Survivors will seek redress from those who are dead, or, who soon will be
New Zealand’s Royal Commission of Inquiry into Historical Abuse in State Care poses unlimited financial liability to public funds.
This is because the historic claims unit which handles compensation claims has been instructed to “cooperate” with, and “support” the Commission.
The historic claims unit is under the umbrella of the Ministry of Social Development.
It is in the business of making what it describes as “payment offers” meaning compensation.
An initial budget of $160 million was initially associated with the Royal Commission.
Now, a year and a half after its inauguration, and at which time its proceedings remain stalled, this is said to have shrunk to half this amount.
It is unclear if this sum is net of estimated compensation payments, or includes them.
When New Zealand’s Labour-led coalition took office it quickly delivered electoral obligations due to certain select constituencies, supporting groups
One of these was to the victim culture swirling around juvenile care and those responsible for administering it, and above all to allow the “survivors” their retributive public voice.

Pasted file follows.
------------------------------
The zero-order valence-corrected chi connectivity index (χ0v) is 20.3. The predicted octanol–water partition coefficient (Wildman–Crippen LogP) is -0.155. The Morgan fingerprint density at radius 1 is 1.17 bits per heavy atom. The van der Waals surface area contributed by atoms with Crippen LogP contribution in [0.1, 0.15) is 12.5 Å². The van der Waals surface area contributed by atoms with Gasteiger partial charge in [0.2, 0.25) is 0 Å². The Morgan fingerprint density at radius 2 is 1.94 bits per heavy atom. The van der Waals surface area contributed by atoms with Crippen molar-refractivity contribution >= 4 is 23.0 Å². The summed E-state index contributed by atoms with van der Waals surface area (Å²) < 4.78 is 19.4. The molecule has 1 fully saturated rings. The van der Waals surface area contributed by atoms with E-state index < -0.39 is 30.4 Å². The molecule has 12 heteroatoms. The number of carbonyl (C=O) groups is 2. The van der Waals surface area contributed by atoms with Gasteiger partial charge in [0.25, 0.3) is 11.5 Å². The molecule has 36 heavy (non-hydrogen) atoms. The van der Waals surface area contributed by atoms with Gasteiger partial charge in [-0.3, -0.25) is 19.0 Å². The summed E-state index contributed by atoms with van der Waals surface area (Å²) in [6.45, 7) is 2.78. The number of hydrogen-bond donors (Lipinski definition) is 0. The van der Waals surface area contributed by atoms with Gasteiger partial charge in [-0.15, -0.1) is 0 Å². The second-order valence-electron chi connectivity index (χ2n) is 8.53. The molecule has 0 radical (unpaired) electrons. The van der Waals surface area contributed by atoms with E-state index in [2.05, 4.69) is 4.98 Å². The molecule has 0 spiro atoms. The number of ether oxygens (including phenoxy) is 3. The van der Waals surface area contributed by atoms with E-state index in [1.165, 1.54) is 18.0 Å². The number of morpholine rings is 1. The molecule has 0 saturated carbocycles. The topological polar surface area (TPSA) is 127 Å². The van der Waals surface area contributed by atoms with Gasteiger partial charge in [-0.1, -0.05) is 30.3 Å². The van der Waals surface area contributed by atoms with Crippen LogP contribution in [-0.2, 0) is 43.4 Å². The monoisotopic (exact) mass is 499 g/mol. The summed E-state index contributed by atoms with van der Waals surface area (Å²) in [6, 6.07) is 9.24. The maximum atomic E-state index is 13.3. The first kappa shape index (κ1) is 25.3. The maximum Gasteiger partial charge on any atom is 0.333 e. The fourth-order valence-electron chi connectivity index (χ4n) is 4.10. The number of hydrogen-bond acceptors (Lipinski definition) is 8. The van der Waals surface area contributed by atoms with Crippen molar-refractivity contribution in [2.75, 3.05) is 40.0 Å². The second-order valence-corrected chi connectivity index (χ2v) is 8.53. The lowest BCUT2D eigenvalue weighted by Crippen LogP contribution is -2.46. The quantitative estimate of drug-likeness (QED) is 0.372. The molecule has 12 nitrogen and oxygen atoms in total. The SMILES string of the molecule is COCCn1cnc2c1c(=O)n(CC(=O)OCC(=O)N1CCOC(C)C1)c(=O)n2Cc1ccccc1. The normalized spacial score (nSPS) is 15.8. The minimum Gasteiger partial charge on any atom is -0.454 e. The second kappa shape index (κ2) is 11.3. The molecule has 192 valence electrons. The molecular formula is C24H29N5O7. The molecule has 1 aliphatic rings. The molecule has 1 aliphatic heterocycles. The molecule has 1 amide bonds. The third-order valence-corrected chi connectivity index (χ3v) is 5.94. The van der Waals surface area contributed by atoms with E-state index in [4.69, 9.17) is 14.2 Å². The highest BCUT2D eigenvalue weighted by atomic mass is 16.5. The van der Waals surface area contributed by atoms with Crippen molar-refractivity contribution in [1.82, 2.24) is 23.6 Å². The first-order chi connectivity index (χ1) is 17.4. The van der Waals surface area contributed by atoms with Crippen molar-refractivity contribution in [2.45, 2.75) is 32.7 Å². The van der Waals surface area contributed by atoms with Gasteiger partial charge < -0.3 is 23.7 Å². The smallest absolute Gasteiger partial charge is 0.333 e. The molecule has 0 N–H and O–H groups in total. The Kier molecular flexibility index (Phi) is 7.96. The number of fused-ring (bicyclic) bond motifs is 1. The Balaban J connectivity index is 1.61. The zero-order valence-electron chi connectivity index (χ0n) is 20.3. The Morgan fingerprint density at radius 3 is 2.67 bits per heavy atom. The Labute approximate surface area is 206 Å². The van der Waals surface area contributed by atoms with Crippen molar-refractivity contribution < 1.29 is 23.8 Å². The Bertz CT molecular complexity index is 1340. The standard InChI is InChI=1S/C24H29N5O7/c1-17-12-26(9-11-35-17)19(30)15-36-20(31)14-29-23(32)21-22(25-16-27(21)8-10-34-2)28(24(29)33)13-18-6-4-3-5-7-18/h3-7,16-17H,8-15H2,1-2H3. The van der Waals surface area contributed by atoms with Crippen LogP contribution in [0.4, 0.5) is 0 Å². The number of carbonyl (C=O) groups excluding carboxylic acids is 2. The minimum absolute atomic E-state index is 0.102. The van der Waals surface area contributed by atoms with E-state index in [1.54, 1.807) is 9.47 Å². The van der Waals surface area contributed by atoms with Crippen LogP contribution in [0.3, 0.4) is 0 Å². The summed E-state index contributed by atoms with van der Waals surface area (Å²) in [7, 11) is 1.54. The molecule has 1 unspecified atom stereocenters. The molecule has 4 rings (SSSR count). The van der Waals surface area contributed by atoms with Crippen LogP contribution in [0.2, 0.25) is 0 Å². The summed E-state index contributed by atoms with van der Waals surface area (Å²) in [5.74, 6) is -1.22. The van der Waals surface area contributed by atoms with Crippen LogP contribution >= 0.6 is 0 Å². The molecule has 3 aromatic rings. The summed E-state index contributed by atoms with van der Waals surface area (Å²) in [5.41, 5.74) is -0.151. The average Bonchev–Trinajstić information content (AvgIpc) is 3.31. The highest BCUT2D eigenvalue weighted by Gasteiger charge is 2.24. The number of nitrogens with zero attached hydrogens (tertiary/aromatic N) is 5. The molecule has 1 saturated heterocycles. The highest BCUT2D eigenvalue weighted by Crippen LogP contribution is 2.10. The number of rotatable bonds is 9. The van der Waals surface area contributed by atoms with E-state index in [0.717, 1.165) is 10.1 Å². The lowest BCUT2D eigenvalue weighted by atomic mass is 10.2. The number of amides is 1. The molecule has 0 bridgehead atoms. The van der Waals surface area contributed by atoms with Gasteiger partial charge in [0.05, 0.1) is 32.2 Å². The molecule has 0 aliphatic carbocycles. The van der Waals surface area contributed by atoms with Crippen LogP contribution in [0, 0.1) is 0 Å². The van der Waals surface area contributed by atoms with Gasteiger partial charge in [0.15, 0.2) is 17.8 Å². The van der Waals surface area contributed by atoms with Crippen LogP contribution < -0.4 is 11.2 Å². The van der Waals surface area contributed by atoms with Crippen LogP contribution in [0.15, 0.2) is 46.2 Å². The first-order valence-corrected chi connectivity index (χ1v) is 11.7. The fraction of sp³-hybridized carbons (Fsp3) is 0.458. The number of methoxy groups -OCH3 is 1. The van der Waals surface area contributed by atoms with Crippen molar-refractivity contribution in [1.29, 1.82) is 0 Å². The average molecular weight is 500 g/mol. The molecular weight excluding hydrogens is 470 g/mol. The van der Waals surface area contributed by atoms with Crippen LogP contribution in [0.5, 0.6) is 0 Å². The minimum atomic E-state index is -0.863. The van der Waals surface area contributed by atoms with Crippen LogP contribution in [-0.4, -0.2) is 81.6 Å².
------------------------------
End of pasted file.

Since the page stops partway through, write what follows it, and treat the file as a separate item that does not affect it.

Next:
The fact that the Royal Commission scheme was implemented so soon after the arrival of the Labour-led coalition government does indicate though that the previous National government, similarly besieged by the highly organised “survivors,” was doubtful about its unforeseen consequences.
This unlimited liability inherent in the Royal Commission’s procedures has been shrouded in a variety of distractions, notably the sectarian one.
Similarly shrouded is the extent to which the coalition government’s departmental officials, those responsible for estimating things like risk and gross liability, were stampeded by the rush to implement the inquiry.
The Royal Commission’s area of investigation is from 1950 to 2000.
This means it will be reviewing events of 70 years ago.
This in turn means that the “network” as it is often described, of the “survivors” will be seeking redress from those who are dead, or, who soon will be.
Should the accused in loco parentis carers have themselves survived the timescale, many are likely to be of such infirmity as to be unable to defend themselves.
There are many reasons why the watchdogs both within the government, and outside it, notably the press, are silent on this Royal Commission and the unlimited taxpayer liabilities it is likely to set in motion.
The increasing delicacy of it is only one reason.